UNC leads initiative to eradicate cervical cancer; N.C. Governor applauds plan
CHAPEL HILL, N.C. - Asserting that no one should die from cervical cancer, public health researchers at the University of North Carolina at Chapel Hill are leading a multi-state initiative to prevent – or even eradicate – the disease.
The Cervical Cancer-Free Initiative is a multi-year project aimed at preventing the disease through vaccination against human papillomavirus (HPV) and effective screening for early signs of cervical cancer. Initial funding for the initiative is through a $1.5 million unrestricted educational grant to the UNC Gillings School of Global Public Health by GlaxoSmithKline.
The initiative is led by Noel T. Brewer, PhD, assistant professor of health behavior and health education; and Jennifer S. Smith, PhD, research associate professor of epidemiology, both at the public health school. They are also members of the UNC Lineberger Comprehensive Cancer Center.
“North Carolina is a tremendous leader in this multi-state effort to end cervical cancer,” said North Carolina Gov. Bev Perdue. “Initiatives like this go hand-in-hand with efforts such as our state’s investment in the University Cancer Research Fund, a historic commitment to preventing and treating cancer through innovative medical research within our world-class universities.”
Smith added, “The goal of making states free of cervical cancer is ambitious but eminently achievable.”
The initiative, which helps to coordinate efforts in California (via the California Medical Association Foundation), Alabama (through the University of Alabama) and North Carolina, will eventually include other states. Each state will build a coalition of key stakeholders in cervical cancer prevention, including government, private, nonprofit and community groups. They will develop demonstration projects for ways to reduce cervical cancer, such as providing school-based access to adolescent vaccines including HPV vaccine. States also will develop projects to connect women to cervical cancer screening and treatment services and programs.
States are basing the interventions on the Carolina Framework for Action Against Cervical Cancer, which identifies four opportunities for preventing the disease:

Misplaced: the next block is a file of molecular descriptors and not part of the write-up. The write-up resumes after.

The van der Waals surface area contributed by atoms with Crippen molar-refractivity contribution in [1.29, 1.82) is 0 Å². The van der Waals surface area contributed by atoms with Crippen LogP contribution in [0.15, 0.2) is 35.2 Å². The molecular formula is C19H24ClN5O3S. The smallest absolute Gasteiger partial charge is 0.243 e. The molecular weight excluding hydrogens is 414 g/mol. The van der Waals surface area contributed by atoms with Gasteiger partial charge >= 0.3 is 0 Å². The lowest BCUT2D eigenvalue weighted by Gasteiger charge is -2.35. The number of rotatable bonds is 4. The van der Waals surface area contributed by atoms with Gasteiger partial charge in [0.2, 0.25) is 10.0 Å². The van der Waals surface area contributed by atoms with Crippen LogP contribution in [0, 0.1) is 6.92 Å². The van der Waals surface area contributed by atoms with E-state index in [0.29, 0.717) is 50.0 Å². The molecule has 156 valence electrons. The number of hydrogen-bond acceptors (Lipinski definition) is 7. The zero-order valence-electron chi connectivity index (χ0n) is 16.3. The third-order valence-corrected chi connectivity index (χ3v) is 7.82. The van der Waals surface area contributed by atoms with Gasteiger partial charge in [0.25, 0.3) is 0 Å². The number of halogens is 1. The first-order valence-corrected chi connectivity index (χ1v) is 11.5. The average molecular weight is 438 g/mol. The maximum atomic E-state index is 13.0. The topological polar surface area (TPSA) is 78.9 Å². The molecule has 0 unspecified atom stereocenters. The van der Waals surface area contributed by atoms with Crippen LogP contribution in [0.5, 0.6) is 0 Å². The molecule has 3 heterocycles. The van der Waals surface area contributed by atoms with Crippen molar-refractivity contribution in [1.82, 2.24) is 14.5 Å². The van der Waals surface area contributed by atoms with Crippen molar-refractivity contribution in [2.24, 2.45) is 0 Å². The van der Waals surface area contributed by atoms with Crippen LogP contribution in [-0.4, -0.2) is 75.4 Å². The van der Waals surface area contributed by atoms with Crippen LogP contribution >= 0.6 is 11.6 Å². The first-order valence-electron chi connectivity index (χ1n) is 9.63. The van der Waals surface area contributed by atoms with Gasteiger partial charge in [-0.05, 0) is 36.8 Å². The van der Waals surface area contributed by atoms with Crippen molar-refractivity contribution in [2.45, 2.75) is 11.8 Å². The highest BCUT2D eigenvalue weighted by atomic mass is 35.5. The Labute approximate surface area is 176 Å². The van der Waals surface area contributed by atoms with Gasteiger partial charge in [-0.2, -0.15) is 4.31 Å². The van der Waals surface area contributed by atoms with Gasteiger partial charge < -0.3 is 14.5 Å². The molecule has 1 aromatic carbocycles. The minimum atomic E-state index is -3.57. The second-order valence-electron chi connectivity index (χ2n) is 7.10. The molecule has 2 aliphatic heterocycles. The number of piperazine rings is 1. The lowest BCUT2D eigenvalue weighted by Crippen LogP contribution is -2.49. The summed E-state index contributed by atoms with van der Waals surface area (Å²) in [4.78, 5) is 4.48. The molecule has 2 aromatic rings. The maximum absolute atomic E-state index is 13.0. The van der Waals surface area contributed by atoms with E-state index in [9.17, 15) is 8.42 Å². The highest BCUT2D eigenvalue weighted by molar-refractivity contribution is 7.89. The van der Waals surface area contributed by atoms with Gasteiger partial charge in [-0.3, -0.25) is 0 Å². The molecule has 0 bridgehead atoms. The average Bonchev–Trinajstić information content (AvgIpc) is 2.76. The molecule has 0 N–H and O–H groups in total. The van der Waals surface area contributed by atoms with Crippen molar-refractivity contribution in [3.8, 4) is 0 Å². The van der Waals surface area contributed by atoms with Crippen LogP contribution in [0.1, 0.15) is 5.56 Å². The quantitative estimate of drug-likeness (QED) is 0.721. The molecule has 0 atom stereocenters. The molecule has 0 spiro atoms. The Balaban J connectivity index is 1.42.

- Reduce HPV infection. Nearly all cervical cancer is attributable to persistent HPV infection. Vaccines can prevent infection by two types of carcinogenic HPV viruses for at least six years and maybe for a lifetime, Smith said. However, only one in three adolescent females in the United States have received HPV vaccine.
- Improve screening. Almost all women who die from cervical cancer did not receive screenings or got them too infrequently, Brewer said. Although screening is highly effective for reducing cervical cancer deaths, about 17 percent of U.S. women have not been screened in the past three years.
- Reduce screening errors. Like any screening test, Pap smears do not detect all cancers or cancer risks. About 30 percent of cervical cancer deaths are due to screening errors, Smith said. More sensitive HPV testing potentially is more effective in detecting problems early.
- Follow-up care. One in 10 cervical cancer deaths happen because there was no follow up after an abnormal Pap smear. Minority women and those living in rural communities are the most at risk for not having follow-up tests and/or treatment, Brewer said.
“We’re focusing on reducing cervical cancer disparities,” Smith said. “African American women are twice as likely as white women to die from cervical cancer. Hispanic women also have higher rates of cervical cancer. People who live in rural areas and those who don’t speak English face substantial barriers to prevention, and we’ll be exploring ways to reduce their risks.”
Though each state will implement their own projects, UNC will measure the impact and examine the effectiveness of different approaches to preventing the disease. The goal is to identify the strongest interventions that can then be implemented nationwide.
“Lessons learned from prevention interventions from this initiative will also inform successful approaches for other states that aim to eliminate cervical cancer through combined benefits of vaccination, early detection and follow up,” Smith said.
Cervical cancer is now fully preventable through vaccination, screening and early treatment, but use of those services needs to be higher to eliminate the disease, Brewer said. “In America, there’s no excuse for anyone dying of cervical cancer. This is a cancer we can conquer.”
Gillings School of Global Public Health contact:
Ramona DuBose, (919) 966-7467, by email
News Services contact:
Patric Lane , (919) 962-8596